Saturn and its breathtaking rings are one of the most popular objects in our solar system. But, it’s the ring we can’t see that has scientists excited today. Doug Hamilton from the University of Maryland and several other researchers used NASA’s WISE telescope to see the massive ring in infrared.

And, it’s even bigger than scientists expected.

This ring was first discovered in October 2009 by NASA’s Spitzer Space Telescope. Here’s how Anne Verbiscer, an astronomer at the University of Virginia, Charlottesville, described the ring at the time.

“If you could see the ring, it would span the width of two full moons’ worth of sky, one on either side of Saturn,” said Verbiscer.

The most recent research nails down the full size of the ring. Hamilton told NPR the ring is “more than 200 times as big across as Saturn itself.” Or, ten times as big as Saturn’s famous E ring. But, the particles making up the ring are not even the width of a human hair.

How does that compare to Saturn’s trademark rings? Some of those pieces can get as big as a house.

Saturn’s moon Phoebe is the likely source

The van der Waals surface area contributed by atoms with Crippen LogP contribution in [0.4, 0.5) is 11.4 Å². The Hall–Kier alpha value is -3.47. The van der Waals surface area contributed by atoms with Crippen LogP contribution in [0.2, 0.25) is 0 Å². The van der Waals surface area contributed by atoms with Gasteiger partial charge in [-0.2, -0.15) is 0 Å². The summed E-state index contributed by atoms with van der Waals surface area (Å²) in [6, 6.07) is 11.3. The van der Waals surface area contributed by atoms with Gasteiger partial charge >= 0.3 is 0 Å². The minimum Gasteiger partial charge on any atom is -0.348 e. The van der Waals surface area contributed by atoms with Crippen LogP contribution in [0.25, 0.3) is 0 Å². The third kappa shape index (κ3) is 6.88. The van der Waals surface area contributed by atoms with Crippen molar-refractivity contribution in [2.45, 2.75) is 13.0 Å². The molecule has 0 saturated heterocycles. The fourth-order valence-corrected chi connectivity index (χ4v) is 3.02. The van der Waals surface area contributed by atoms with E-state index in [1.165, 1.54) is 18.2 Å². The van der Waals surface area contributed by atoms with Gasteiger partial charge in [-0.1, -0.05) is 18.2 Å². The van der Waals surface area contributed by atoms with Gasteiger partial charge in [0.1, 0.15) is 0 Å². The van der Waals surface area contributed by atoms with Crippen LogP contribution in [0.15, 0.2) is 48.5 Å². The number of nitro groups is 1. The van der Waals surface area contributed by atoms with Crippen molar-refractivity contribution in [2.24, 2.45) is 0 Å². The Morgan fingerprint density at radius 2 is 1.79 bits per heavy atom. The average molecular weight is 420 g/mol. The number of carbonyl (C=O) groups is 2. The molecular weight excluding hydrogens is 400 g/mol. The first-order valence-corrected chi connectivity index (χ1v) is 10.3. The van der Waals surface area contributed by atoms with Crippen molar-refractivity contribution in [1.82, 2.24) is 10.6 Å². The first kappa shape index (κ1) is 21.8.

Scientists have pointed the finger at Saturn’s distant moon Phoebe as the source. Some point in the past, a meteor or comet slammed into Phoebe and sent tons of debris outward.

The ring has several other weird characteristics. It’s tilted 27 degrees from the main ring plane and orbits Saturn backwards, just like Phoebe.

The discovery of this ring, dubbed the Phoebe ring, may never have happened if it wasn’t for a peculiar feature on another one of Saturn’s moons.

Meet Iapetus.


The stark contrast in colors immediately jumps out at you. One side of Iapetus’ surface is bright white. The other is dark. Iapetus is just like our moon; one side always faces its planet. The far side of Iapetus is leading the charge through space and flying through the Phoebe ring.

The particles might not be big, but Phoebe’s surface is incredibly dark – with an albedo of 0.06.

That explains why Iapetus’ bright, icy surface is smudged black on one side.

I’ll leave you with this interesting fact of Phoebe. It was the first satellite to be discovered photographically. William Henry Pickering discovered Phoebe in 1899.

The study was published today in the journal Nature.

Image credits: NASA

When I’m not playing Rocket League (best game ever), you can find me writing about all things games, space and more. You can reach me at alex@newsledge.com

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